2. Do you have a certain ritual?
Not really. I start by going over what I’ve written the day before and revising it. I find that helps get me back into the story so that I can move on with it. But I don’t think that counts as a ritual.
3. Is there a drink of some food that keeps you company while you write?
I try not to take any food into my writing room as crumbs attract bugs – my house hosts everything from ants and woodlice to centipedes and locusts, though the resident geckos help by gobbling up the smaller ones. In the summer I usually have a glass of water to hand. From time to time I’ll wander out to the kitchen and snack on whatever delicious fruit is in season.
4. What is your favourite book?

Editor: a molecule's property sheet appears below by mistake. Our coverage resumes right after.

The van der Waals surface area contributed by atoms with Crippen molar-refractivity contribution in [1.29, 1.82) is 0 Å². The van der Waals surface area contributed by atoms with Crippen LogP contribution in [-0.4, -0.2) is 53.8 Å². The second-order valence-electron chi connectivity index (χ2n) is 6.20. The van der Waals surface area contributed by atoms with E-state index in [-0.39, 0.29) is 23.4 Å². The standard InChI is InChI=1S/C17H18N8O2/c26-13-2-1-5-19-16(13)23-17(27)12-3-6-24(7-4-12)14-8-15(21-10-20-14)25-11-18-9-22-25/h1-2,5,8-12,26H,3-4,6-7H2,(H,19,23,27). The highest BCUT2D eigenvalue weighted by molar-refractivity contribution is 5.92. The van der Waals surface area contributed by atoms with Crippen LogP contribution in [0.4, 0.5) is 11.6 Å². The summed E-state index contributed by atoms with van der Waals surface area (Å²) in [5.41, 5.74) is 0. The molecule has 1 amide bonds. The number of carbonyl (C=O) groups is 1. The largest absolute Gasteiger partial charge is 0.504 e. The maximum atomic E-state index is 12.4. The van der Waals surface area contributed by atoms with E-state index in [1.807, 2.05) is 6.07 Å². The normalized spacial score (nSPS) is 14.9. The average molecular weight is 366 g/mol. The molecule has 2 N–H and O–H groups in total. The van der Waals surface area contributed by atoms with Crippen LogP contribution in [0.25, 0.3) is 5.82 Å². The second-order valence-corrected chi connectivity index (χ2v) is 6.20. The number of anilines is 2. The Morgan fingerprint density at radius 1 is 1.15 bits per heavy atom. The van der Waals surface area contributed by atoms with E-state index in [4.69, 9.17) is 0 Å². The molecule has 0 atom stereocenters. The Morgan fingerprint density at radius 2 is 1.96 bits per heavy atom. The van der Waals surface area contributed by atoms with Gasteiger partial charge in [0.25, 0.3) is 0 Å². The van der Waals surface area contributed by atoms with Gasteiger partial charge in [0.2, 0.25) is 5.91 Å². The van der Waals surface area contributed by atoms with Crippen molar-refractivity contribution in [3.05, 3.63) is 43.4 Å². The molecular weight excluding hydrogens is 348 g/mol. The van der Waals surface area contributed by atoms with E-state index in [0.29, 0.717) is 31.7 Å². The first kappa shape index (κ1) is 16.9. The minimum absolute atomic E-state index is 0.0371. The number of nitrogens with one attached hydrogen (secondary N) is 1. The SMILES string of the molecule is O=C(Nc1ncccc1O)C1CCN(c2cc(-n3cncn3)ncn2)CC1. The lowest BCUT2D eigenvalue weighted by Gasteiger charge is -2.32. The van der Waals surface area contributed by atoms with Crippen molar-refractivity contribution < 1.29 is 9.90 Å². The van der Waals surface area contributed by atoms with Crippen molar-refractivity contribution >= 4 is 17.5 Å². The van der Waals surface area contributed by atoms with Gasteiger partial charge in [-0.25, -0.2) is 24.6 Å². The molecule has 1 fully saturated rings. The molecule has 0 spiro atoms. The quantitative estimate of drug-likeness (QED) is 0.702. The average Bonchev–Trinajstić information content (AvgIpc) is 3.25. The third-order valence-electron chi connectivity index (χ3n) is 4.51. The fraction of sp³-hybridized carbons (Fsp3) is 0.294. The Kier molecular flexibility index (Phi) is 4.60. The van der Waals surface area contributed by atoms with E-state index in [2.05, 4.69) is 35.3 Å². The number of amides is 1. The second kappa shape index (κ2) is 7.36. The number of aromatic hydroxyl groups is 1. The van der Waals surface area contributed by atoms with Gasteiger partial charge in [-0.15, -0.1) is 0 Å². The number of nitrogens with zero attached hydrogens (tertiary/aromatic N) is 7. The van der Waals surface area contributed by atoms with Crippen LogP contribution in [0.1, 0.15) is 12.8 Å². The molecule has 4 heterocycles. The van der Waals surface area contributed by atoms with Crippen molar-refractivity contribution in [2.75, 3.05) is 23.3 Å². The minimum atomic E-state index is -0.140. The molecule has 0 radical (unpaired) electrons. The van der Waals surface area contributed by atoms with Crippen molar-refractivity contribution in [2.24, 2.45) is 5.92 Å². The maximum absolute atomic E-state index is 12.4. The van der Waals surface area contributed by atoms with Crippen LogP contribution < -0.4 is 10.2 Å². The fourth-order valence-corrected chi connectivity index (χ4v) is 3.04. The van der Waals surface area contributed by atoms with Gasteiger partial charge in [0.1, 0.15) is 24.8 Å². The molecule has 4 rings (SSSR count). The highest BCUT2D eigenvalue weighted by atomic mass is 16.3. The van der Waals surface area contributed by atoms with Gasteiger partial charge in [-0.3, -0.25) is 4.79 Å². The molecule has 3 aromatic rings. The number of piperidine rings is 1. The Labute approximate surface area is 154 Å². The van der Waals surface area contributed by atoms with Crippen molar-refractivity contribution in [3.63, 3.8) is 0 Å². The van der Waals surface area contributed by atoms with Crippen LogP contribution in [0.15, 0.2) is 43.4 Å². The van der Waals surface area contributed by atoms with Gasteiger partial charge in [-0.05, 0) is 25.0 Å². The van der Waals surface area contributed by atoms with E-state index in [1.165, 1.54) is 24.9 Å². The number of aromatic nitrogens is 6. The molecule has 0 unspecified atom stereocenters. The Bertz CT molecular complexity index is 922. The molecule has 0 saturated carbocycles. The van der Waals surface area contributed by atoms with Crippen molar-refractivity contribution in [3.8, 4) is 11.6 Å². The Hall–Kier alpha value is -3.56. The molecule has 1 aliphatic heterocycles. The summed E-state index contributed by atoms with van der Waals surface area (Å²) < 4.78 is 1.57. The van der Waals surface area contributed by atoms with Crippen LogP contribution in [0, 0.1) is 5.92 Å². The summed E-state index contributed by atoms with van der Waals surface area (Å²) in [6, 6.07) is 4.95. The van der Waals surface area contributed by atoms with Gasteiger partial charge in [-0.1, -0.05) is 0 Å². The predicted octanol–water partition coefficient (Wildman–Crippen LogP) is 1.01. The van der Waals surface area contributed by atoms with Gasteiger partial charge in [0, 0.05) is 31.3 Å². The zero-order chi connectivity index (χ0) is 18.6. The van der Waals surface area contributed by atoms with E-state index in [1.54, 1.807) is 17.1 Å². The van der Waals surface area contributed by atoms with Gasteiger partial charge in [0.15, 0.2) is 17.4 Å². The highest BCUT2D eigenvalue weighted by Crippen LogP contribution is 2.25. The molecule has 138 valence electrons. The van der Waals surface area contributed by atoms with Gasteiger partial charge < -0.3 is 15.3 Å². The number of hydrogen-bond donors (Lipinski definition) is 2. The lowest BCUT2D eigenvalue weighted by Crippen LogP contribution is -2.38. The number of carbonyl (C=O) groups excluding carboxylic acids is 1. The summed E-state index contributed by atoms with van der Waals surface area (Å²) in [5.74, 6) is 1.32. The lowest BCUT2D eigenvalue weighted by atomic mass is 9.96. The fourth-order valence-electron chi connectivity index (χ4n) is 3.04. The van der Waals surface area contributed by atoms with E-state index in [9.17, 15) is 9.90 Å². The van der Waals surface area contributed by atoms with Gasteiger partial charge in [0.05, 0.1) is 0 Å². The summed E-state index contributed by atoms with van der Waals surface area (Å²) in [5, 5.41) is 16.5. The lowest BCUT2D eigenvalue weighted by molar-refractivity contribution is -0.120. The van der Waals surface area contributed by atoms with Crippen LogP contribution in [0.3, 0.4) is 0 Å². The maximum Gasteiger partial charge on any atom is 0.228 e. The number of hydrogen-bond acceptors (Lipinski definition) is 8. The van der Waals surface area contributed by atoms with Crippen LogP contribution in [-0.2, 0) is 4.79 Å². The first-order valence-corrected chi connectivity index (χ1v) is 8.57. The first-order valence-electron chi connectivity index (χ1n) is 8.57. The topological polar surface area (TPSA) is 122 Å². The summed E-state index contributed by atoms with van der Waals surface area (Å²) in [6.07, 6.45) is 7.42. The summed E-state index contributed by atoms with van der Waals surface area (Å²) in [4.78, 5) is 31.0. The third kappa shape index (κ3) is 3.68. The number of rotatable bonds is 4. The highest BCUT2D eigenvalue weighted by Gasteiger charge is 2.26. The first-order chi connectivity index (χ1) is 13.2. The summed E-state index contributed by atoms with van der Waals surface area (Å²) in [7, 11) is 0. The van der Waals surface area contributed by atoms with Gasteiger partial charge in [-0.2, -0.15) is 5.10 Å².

That’s a really hard question; there are so many books I love. But if I have to choose one, I’ll go for Laurie Lee’s As I Walked Out One Midsummer Morning for his lyrical writing and the freshness of his observations as a 19 year-old youth busking his way through 1930s Spain with his violin.
5. Do you consider writing a different genre in the future?
My novels don’t tend to fit easily into a genre. But I am working on a memoir, which I’ve never done before, so the answer must be yes.
6. Do you sometimes base your characters on people you know?
Never directly. I would say my characters are based on my knowledge of people, acquired over a lifetime, but that’s not the same thing. I draw on my observations and experience and I’m incorrigibly curious about people – about what motivates them, how they negotiate their lives and relationships.